I'll agree with the grey and to a lesser extent the wedgewood, but not the bright red stripes. The contrast is too garish, but without the requisit drama to make it appealing, imo. Maybe a maroon silk shirt, but only in Vegas, when you're doing Vegas
I actually have a black and purple silk paisley shirt with an oversized collar by Etro (where I developed my love of the paisley) that I do actually wear with a black suit in Vegas. But then it's pure costume. I also wear the whole thing with sliver accents and large framed sunglasses. It's fun, but I do look like (with my shaved head) some Asian gang soldier. I do think that there is a marked difference between even the deepest charcoal and darkest midnight blue, and black. The former two are *much* easier to match things with, and I expect that someone like you would see the differences. I disagree with you about Manton. Anyone whose read through early posts know that Manton and I disagree about a great many things, but I think it unfair to take the book as something other than what it is: an entertaining book about suits written in the manner of "The Prince". Of course the book is going to sound slightly strident. He is writing about suits in the same manner that someone wrote about politics, after all. I mean, c'mon, that's part of the joke. If you think that the joke is not funny, well, that is a different matter altogether, but I think that some people are either really not getting it, and are getting hung up on details that they disgree with. For the record, I wear designer suits, black suits, like the French silhouette, and am surely bringing about my own ruin. (Actually, I wear jeans and teeshirts and sneakers pretty much everyday, so I imagine that I'm already thoroughly ruined.) I don't have to agree with the points in the book to enjoy it thoroughly. As for Manton, the man? I consider him a friend, and I'll leave it at that.
Originally Posted by Film_Noir_Buff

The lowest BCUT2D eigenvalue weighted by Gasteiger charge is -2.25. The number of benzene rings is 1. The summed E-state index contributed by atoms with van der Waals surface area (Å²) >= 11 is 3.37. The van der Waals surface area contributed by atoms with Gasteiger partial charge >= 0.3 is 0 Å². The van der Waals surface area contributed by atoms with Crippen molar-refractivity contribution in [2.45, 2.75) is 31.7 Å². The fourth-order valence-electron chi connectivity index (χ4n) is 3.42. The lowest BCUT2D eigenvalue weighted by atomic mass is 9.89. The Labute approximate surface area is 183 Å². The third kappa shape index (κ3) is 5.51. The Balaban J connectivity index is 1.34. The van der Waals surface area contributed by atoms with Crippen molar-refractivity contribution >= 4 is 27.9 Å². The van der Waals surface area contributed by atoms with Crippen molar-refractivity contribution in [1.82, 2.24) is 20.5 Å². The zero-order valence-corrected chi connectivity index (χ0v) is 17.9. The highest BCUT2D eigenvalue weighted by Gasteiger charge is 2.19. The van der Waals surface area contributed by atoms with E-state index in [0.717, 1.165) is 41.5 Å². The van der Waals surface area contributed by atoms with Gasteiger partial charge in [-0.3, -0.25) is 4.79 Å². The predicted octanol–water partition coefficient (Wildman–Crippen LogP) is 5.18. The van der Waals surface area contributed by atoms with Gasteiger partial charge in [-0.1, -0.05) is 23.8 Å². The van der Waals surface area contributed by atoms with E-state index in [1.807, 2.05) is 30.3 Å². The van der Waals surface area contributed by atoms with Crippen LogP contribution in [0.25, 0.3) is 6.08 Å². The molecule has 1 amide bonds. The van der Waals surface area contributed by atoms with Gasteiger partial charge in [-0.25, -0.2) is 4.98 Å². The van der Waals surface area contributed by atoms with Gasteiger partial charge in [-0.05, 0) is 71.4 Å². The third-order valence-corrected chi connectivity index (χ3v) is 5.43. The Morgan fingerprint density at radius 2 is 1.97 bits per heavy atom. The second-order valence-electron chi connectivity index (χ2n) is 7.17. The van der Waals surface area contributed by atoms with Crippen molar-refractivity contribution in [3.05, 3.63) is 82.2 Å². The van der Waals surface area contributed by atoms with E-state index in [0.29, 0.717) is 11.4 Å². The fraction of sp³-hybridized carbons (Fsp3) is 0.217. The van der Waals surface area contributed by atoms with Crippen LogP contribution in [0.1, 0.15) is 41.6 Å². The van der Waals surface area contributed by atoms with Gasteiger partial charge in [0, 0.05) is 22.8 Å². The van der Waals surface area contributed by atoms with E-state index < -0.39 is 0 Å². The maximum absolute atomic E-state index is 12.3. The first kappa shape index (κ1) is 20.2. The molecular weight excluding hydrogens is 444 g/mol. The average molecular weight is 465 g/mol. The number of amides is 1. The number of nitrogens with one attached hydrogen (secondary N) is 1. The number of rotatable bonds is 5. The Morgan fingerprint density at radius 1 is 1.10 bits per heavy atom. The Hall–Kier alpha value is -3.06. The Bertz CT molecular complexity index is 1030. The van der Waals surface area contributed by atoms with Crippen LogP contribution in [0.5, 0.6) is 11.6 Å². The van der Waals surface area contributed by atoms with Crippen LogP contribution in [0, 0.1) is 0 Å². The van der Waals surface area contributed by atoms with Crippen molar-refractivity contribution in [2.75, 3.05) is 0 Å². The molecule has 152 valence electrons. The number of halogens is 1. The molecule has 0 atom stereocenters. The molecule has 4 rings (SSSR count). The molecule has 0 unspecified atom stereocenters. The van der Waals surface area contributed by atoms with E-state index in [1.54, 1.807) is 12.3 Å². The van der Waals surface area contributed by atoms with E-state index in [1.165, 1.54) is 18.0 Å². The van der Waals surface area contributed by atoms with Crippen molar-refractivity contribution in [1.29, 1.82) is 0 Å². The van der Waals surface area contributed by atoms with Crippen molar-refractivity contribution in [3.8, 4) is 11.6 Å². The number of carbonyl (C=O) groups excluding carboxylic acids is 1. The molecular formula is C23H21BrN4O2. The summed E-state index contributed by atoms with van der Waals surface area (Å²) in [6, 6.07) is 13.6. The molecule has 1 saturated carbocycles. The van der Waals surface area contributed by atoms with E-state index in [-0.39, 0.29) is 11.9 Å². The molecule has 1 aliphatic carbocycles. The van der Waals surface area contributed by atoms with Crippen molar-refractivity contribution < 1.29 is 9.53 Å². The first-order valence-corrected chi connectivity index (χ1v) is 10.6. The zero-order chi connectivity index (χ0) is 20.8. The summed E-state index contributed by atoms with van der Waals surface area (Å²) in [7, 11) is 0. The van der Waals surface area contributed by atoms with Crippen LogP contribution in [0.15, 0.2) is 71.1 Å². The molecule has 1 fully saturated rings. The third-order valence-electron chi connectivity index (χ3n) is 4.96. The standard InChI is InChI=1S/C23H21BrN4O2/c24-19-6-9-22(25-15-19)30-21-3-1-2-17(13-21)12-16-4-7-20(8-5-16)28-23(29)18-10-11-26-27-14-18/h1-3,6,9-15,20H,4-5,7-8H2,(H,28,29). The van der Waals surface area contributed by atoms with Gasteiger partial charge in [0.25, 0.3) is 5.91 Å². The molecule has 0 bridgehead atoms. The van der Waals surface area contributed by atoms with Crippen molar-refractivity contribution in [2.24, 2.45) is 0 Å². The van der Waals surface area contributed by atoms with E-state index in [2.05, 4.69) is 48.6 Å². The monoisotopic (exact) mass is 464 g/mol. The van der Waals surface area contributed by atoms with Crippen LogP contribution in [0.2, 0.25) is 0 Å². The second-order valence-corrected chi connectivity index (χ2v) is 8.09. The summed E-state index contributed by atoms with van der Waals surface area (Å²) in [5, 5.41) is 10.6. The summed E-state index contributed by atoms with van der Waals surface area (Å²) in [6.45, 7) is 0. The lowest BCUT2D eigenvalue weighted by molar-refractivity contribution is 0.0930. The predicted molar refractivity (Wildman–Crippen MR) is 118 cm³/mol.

Grey shirts and bright red striped shirts also go well with a black suit, as does a wedgewood blue. I disagree that we are taking this statement too seriously by Manton. His opinion is he doesnt like black suits. OK, but that's about as far as that rule extends. He put it in his book and made a huge point of it, damning Hollywood in the process. Hollywood has a much more powerful influence on clothes. And if men think it looks good, guess what... There was a time people thought Charcoals and navies too severe, over time they became the standard. Men wear striped ties with striped shirts and suits. That's objectively an aesthetic cluster .... but we consider those standard now too. As for the author himself, Ive had first hand experience at his lack of elasticity about his positions on things, especially when feeling threatened. Why would I suppose that he suddenly gets positively giddy in this book? He makes many sweeping assertions in the book, perhaps to sound confident. He can back his statements up, just like I, and presumably anyone else, can back their statements up who wants to be taken seriously. I suppose the bottom line is it doesnt really matter what role we want the black suit to play. Black suits are becoming more common whether or not anyone likes it or not. Im not sure there are any professionals under 60 who make a distinction between black and the darkest charcoals or navies. Falls under the category of shaking one's fist at the darkness, or blackness as the case may be.